Eating Meat Versus Environmental Impact and Nutrients in Our Bodies

A little while ago I shared an article on The Impact of Eating on Our Planet. It basically said that meat is not great for the environment because it takes lots of land to produce, but going vegetarian is not quite the answer either because clearing land for farming removes forest and peatland that sequester carbon for us.

I ended by asking for other articles and thoughts on eating, and I got some.

Let's start with this article Sebastiaan pointed me towards. One point I found particularly interesting was the land used for meat production vs farming.

The new research shows that without meat and dairy consumption, global farmland use could be reduced by more than 75% – an area equivalent to the US, China, European Union and Australia combined – and still feed the world. Loss of wild areas to agriculture is the leading cause of the current mass extinction of wildlife.

So according to this study we'd use less land if we went with more vegetable and cereal growing. Also that article agrees with the podcast I cited in my previous post that you can do so much more for the environment by cutting meat instead of purchasing a Tesla or flying less.

This article also talks about protein in meat vs other options and the use of resources to produce a gram of protein.

The analysis also revealed a huge variability between different ways of producing the same food. For example, beef cattle raised on deforested land result in 12 times more greenhouse gases and use 50 times more land than those grazing rich natural pasture. But the comparison of beef with plant protein such as peas is stark, with even the lowest impact beef responsible for six times more greenhouse gases and 36 times more land.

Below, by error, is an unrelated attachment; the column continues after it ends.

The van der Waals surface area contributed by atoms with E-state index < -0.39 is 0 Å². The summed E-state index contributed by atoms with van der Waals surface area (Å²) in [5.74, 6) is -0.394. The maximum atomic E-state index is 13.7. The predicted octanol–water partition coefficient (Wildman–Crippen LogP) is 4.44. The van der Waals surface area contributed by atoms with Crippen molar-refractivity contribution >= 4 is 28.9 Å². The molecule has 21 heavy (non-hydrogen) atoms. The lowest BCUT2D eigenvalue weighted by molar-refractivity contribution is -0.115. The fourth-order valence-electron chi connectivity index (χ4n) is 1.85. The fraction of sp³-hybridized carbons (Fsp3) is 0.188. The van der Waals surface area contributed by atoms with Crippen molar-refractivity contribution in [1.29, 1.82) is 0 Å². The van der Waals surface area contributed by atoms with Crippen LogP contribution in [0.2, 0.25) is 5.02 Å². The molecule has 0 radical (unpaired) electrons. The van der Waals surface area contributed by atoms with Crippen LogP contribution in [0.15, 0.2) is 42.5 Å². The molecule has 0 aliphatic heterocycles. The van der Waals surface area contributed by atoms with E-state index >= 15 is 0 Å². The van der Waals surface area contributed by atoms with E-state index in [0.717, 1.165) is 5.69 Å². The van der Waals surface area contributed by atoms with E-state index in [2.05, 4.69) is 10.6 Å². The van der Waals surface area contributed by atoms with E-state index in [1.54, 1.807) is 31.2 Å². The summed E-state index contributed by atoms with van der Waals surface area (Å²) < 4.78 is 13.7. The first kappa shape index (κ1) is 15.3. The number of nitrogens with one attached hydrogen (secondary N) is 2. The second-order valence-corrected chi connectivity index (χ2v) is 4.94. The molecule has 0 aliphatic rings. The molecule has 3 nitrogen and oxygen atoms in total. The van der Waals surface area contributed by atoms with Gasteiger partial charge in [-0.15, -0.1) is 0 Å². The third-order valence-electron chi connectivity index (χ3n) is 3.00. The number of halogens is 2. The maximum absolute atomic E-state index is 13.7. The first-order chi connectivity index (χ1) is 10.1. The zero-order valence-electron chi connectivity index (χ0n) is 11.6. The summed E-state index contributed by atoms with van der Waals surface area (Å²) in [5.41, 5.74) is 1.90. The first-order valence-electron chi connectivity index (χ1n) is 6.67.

So, it takes a lot of land to produce meat.

Sebastiaan also pointed me towards the Peak Human podcast and the only episode I've had a chance to listen to is this one that talked about nutrients and diet options. The takeaway was, eat everything in moderation, but trend towards lots of colourful fruits and vegetables. They specifically said that you should be eating some meat, purely from a body health and nutrient perspective. They didn't address any environmental issues at all.

They did say that they've never met a lifelong vegan, and even when they found a society that was 'vegan' it turned out they actually hunted the meat eating people at the bottom of the mountain for their livers.

There are other interesting episodes pertaining to this topic that I haven't had a chance to listen to yet.

There are more, but those titles jumped out to me and made it on my long term listening queue.

Now onto other things I've found like this great video Kottke shared a while ago.

Takeaways:

Kottke also shared this interesting map about how America uses it's land. The huge area used for meat based food production, and the plants to feed them overwhelm the map.

So Where Does that Leave Us?

As far as I can see for health we need to eat across food types aiming for stuff that's not food factory produced as much as we can afford it. Eat multiple colours of vegetables and fruit.

From the environmental perspective, eat less meat. Eat no beef.

Around this house, we're getting recipes from a vegan friend for a few nights a week. We rarely eat beef anyway because one of my kids is allergic.

I 100% see the argument to eat no meat based on the environment impact. I feel unsure how to continue to get what I need to run/climb/spend hours in the mountains and have all the nutrients we all need.